But it’s a startup, and you’ll have to pinch pennies somewhere. Plus, if its bootstrapped like mine, you’ll do it almost everywhere. So don’t, don’t be that guy who turns up his nose at the little-less-than-5-star hotel the company booked for you.
In fact, in my first couple of years here, whenever in Mumbai, I used to bunk at my CEO’s house. And the late-night arguments more than made up for the bad mattress.
6. Continue being a grown-up
As you grow, and start handling multiple teams, you need to continue being a grown-up (refer “Be a grown-up” above).
This particularly helps when you need to stretch your budgets. For example, I handle a team of 8, and all of them — engineers, designers, and content folks — have better laptops and work-spaces than I do.
And this helps in unexpected ways: when I need to stretch a budget, such as a higher salary cap for my next hire, I don't have to try too hard to convince the powers that be.
7. Negotiate for access, and the rest will follow
In all my time here, I have never negotiated for my salary or stake (of course, it helps that my founders are nice guys).
But I digress. My point: As you grow old in the company, access is the ultimate currency. Access to strategy meetings, hiring, big decisions, and so on. You cannot be the accelerator forever (that’s gas pedal to some of you). Fight for a hand on the steering wheel so you can have a say in where you’re going as a company. Get access, and all else will follow.
In fact, for my appraisal this year, since I know our P&L, I was already aware of how much I would get. And this way, you won’t feel ripped off or overpaid, both of which can lead to creeping discontent.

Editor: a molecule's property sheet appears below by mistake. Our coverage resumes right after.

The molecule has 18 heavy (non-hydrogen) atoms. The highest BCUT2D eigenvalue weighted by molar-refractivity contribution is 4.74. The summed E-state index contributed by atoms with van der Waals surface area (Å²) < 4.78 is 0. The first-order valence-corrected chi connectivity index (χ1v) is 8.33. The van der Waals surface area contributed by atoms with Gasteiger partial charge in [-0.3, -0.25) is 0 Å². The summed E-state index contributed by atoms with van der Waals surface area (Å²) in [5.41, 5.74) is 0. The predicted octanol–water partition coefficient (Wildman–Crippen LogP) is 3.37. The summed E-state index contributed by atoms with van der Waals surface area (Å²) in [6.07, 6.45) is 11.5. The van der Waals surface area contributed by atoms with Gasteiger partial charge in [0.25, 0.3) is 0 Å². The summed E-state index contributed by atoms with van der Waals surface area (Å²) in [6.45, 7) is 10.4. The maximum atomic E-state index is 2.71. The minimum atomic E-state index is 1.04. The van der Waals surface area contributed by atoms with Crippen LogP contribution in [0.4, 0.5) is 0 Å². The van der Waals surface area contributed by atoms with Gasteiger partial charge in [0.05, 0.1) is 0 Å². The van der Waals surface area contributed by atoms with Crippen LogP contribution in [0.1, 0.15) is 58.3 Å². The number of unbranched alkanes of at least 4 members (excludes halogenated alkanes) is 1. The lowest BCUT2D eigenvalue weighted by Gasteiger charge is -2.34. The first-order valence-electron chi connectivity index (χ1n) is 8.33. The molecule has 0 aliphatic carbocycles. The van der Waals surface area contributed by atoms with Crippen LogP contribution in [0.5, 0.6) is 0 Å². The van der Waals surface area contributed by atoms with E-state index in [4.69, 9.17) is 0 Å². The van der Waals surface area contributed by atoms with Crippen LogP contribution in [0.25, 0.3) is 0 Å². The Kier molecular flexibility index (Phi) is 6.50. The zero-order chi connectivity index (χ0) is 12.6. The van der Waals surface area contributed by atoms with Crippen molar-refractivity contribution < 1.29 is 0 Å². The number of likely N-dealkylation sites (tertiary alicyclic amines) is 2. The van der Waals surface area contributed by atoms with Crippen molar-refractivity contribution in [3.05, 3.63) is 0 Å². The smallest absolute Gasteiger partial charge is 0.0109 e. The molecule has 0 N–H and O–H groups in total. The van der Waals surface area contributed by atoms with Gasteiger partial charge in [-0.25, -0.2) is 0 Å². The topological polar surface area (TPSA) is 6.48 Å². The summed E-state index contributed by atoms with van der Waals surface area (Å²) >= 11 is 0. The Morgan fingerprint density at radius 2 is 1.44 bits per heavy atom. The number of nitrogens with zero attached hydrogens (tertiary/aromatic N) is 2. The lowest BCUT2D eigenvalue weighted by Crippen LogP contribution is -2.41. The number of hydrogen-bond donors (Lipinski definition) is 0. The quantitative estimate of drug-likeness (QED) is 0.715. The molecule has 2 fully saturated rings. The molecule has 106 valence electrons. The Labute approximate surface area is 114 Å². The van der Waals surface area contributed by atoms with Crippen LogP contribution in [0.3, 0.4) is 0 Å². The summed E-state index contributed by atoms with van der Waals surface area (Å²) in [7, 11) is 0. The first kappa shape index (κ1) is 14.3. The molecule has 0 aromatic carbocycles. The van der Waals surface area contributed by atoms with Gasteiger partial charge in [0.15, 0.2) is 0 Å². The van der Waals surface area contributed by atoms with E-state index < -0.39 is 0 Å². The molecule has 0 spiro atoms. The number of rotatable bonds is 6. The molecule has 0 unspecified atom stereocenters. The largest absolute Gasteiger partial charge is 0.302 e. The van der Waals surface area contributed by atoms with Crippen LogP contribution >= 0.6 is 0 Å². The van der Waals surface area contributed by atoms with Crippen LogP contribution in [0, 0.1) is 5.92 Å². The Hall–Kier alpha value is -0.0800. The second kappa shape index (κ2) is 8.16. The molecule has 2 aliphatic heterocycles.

8. Take that break
You are working at a startup, so there’s that stress. And you’re handling a team, so there’s that. Plus, you are not a founder, ergo, you don’t have full control over the decisions that affect your team. So do yourself a favor, and take a day once in a while.
If your family is anything like mine, I understand this may be more difficult that it appears (my bank-manager dad or school-teacher mum have never really taken a “casual leave”). Am all ears if you have a solution for this :).
9. Fight it out — up and down
Management wisdom says you should be ‘open to inputs’ from all comers. What it conveniently leaves out, is that these ‘inputs’ often clash with your own perspectives, and can lead to fights.
I am not sure this is universally applicable applicable — but I welcome these fights. Fights can bring out brilliant ideas. Fights also equalize — whether you are arguing with your boss or your newest hire, from that moment, you are equals and professionals. Good cultural precedent to set, and, perhaps more importantly, these are good fun at the end of a long day.
10. Spit it out
My daughter is six-weeks old. In one way, she is far easier to manage than anyone in my team, or even my founders.
And here is why: she cries the moment she needs something.
So I never have to worry whether she has a problem.
Please don’t be that guy/girl who waits for your quarterly 1-on-1 to bring out a big issue.
Yes, there IS a common-sense sweet spot in the middle, between a silent sufferer on one end, and a daily whiner on the other. But most of us are not in that sweet spot. Most of us are far closer to the silent sufferer end than we realize.
I don’t know if it’s because of our Indian upbringing, education system, or work environment, but it’s there. And it’s a problem. So when you feel strongly about that next assignment, the team structure, or simply your laptop, please don’t hold it in. It’s the best way to making your boss’ life easier.